The last few days, if you follow our President,  you will have heard news about about peeing, prostitutes in an industry in which Russia seems to have the most beautiful if you listen to misogynist pigs such as Putin, and almost everything else being fake news  and witch hunts (notice how everything bad is either dark or female?). But, if you follow the real news you will learn a First Lady has died. She did not get enough credit when alive, and while I disagreed with her politics, she was an honest and strong person and loyal to family. She lost a small child when she was young, was a military wife with all of the sacrifices that entailed, took on the thankless role of First Lady, listened to others say awful things about her sons who ran for office, and while a white privileged mother, still paid her dues.  I have heard several times in the news that she was known as the "Enforcer."

This got me thinking about my life.  What if I died this year?  Would there be one word that came to the mind of those that knew me?  I was hoping it would be "loyal",  but it could be "loudmouthed,"  or "uncommunicative" or "over-organized"  or "opinionated" or possibly "emotional."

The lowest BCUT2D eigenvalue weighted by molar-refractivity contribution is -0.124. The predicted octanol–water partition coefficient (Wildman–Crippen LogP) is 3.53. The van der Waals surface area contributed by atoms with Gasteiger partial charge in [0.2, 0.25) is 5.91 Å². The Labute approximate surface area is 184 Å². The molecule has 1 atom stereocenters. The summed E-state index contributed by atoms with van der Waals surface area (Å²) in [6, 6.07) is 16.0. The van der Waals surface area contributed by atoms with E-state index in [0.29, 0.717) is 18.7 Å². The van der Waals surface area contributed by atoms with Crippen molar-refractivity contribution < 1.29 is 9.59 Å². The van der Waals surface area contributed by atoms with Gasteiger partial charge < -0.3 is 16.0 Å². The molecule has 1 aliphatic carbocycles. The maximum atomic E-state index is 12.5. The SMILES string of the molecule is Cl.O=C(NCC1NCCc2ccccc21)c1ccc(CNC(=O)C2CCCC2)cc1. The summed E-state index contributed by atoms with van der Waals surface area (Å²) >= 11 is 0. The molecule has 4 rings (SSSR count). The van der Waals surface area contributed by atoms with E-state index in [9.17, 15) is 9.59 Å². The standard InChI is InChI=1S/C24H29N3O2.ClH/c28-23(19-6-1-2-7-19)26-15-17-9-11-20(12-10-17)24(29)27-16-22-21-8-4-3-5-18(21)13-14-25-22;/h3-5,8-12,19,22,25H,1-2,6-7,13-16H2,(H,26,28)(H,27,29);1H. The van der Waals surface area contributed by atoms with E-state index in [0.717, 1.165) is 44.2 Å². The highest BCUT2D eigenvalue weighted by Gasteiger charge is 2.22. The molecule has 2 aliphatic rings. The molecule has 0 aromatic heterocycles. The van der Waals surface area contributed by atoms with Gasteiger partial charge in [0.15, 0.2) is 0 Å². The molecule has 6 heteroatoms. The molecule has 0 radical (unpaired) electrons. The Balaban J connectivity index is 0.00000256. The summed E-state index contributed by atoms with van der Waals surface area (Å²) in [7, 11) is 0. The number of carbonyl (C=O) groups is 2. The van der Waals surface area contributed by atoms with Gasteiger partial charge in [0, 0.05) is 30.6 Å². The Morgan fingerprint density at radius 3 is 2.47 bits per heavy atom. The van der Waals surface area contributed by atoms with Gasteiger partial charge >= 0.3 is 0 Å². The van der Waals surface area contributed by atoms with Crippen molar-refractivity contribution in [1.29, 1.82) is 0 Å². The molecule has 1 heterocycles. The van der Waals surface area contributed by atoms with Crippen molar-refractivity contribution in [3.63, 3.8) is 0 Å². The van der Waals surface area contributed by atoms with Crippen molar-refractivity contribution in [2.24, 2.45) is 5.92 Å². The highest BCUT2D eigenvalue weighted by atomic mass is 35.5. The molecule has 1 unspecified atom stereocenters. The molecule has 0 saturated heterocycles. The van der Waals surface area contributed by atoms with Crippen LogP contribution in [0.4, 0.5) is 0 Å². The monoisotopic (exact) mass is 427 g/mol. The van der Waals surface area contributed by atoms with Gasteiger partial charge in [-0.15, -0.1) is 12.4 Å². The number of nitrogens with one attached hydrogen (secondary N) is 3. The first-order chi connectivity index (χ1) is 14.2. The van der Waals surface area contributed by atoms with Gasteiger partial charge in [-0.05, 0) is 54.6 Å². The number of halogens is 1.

What would be the word that you think you should be remembered by and is that the same word that others would use?

Monday, April 16, 2018

Curiouser and Curiouser

"I needed to compose you one little bit of observation to be able to give thanks again for those striking strategies you've shared above. It was certainly pretty open-handed of you to offer publicly exactly what most people might have marketed as an electronic book to make some profit for themselves, even more so considering that you could have tried it if you ever considered necessary. The secrets in addition acted like a good way to comprehend the rest have similar zeal like my very own to realize significantly more with regard to this issue. I'm certain there are thousands of more fun moments ahead for those who find out your site. holiday ideas on." (This was followed by a link to the blog.)